The fact that the Indian Army has decided to deploy tanks in Ladakh gives heft to the suggestion made some years ago by STRATEGIC AFFAIRS that  the Indian public sector defence undertakings and the private sector jointly or otherwise marry the Illyushin-76 transport aircraft which is already in its fleet to the 105mm Indian field gun (which was in production at the time) to create an air mobile artillery that would be cumulatively flexible in its deployment, more accurate in the delivery of the warhead and be Indian.

Members of an Army think tank sought to make out that the aircraft would explode when the gun was fired because of the recoil, ignoring the glaring fact that these weapons have been in existence (and used extensively) since the Vietnam War.

A retired Major General who was editing a defence magazine at the time suggested that “recoil could be a problem” exhibiting abysmal ignorance for a man of his rank.

Political will

This episode underscores the pitfalls of leaving military matters to the military. If such innovations are not encouraged, the “Make in India” project will degenerate into a licenced production farce that has plagued India since Independence.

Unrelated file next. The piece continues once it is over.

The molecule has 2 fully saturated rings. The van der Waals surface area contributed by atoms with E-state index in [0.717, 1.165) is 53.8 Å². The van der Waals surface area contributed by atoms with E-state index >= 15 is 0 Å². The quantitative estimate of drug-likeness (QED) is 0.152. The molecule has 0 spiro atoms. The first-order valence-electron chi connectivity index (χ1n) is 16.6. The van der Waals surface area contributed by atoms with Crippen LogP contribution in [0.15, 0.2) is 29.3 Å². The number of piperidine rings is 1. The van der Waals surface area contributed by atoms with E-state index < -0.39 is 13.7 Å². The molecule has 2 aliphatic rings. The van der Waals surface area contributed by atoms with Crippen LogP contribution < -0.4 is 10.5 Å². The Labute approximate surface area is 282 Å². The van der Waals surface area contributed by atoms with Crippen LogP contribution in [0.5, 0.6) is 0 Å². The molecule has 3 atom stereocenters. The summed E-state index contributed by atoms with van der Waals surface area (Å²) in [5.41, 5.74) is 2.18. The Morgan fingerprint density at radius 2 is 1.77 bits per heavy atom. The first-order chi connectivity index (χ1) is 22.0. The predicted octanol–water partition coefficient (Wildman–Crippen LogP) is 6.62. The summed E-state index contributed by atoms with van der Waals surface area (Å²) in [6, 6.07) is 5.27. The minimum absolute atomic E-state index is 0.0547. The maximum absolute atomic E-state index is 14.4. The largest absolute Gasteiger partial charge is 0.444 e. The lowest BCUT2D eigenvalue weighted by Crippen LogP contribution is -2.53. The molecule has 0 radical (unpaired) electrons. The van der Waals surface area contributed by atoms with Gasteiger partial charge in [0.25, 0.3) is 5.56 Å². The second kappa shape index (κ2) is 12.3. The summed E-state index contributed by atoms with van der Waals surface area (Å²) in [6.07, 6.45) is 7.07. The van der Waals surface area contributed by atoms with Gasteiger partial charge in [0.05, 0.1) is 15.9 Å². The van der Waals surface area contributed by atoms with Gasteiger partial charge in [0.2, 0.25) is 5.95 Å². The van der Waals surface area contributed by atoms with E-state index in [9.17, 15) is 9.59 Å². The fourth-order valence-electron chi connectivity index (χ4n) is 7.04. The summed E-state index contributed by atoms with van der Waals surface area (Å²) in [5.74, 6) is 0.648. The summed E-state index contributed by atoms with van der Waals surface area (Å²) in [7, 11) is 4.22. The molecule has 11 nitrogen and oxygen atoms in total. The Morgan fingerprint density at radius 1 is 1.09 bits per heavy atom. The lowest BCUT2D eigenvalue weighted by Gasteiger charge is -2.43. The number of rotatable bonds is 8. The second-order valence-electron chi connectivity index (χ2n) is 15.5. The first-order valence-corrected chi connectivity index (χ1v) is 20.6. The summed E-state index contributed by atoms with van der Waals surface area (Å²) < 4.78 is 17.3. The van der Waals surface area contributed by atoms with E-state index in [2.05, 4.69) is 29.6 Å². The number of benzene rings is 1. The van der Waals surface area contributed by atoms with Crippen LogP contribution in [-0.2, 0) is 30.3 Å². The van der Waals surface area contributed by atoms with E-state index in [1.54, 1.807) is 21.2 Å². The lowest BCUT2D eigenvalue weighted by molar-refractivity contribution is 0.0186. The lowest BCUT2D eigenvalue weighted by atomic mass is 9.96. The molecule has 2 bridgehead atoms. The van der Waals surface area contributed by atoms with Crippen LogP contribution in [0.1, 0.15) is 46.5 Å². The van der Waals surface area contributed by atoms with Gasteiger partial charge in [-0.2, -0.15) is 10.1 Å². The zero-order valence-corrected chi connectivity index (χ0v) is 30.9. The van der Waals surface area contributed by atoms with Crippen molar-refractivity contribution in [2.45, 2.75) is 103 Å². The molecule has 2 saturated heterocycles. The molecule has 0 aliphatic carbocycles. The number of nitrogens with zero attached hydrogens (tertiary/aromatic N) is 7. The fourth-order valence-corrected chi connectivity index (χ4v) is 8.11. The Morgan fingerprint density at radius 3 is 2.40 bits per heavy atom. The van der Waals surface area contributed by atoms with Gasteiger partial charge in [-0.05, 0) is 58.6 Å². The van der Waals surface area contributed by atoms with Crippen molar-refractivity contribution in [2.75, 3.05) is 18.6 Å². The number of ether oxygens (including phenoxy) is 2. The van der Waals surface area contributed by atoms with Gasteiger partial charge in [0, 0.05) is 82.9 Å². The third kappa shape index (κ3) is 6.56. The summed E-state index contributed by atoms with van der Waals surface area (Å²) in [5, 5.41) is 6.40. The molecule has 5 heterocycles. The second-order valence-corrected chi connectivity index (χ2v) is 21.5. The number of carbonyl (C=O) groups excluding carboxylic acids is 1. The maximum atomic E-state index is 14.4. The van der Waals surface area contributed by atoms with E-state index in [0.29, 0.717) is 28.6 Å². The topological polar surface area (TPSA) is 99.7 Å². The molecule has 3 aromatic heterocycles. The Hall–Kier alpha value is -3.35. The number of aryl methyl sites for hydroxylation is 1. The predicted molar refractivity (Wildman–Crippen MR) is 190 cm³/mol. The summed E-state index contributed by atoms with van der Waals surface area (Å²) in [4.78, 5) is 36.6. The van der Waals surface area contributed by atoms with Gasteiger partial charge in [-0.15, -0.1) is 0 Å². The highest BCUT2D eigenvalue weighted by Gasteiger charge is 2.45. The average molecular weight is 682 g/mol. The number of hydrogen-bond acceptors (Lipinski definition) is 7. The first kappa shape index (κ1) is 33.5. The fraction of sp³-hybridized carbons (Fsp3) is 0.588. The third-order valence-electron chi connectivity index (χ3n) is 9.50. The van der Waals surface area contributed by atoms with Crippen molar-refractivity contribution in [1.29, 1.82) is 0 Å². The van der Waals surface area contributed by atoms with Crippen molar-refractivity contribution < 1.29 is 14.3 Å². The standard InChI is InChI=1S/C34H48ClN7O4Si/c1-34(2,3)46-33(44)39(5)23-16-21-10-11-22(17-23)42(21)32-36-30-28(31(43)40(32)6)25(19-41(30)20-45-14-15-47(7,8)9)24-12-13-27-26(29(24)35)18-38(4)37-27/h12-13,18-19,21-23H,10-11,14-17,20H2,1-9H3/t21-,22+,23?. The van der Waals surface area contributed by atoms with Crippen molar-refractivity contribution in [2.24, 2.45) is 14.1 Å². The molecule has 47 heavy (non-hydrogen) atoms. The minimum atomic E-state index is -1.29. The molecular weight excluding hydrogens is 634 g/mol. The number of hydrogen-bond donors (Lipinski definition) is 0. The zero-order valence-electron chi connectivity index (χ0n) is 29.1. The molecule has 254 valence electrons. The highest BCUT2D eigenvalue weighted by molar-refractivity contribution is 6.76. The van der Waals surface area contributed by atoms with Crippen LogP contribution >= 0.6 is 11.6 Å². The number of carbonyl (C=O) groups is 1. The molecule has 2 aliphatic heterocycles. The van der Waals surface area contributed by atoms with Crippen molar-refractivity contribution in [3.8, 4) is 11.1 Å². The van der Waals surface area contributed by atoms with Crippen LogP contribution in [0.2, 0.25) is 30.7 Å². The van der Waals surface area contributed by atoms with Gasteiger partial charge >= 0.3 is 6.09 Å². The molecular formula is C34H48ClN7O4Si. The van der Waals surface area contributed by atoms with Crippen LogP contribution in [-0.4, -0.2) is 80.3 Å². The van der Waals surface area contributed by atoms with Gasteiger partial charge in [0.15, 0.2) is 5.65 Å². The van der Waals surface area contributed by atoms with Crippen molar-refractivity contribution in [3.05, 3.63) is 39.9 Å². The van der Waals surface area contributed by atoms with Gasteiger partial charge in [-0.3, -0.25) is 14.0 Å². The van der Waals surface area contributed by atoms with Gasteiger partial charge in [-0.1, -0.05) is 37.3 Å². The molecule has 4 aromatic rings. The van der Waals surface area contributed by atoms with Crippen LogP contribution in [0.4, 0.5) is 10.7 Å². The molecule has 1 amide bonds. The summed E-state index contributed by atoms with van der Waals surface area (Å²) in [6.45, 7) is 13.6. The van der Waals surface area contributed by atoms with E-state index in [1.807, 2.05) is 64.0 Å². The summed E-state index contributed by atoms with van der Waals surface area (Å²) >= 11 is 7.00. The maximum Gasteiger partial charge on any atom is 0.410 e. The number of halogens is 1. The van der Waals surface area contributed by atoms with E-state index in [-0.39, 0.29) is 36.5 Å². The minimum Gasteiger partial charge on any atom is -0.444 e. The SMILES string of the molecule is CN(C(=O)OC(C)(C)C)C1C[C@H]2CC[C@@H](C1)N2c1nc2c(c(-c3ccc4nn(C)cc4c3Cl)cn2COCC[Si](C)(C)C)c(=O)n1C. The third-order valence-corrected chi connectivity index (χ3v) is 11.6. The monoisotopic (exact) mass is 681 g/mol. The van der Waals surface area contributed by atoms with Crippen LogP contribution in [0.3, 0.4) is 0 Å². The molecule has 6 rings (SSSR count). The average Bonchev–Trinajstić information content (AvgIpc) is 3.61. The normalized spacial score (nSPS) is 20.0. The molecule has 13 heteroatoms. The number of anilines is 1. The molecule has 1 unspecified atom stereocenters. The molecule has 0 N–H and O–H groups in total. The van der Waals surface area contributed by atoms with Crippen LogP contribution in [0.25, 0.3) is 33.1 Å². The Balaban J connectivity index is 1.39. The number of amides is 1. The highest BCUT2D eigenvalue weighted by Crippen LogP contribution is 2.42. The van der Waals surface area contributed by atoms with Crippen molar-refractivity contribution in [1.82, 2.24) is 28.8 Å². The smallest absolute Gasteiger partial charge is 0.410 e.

Also, in dealing with the Sino-Pak collusion, the government of the day will have to exhibit political will to avoid being pressured into imposing restrictions on the Armed Forces in the execution of long-overdue military objectives.

It is also to be hoped that unlike in Kargil where air-land cooperation was a bitterly fought inter-Service conflict the two will have trained together to deal with whatever that could happen in Ladakh and beyond.

That is where the more appropriate role for tanks would be a blitzkrieg into enemy held territory -which is what tanks are made for.  
 
In the final analysis, however, the prime objective of any Indian military operation must be fixated on the recovery of Pakistan-occupied and China-occupied Kashmir.

If India can fight China to a draw in Ladakh it could be considered a victory given Beijing’s military preponderance.

It could severely degrade China’s ability to come to Pakistan’s rescue in PoK.

The Indian armour and mechanized infantry could do the rest by multiple thrusts that will bring the Pakistan military machine to its knees. That is what General Manekshaw did in Dacca to create Bangladesh.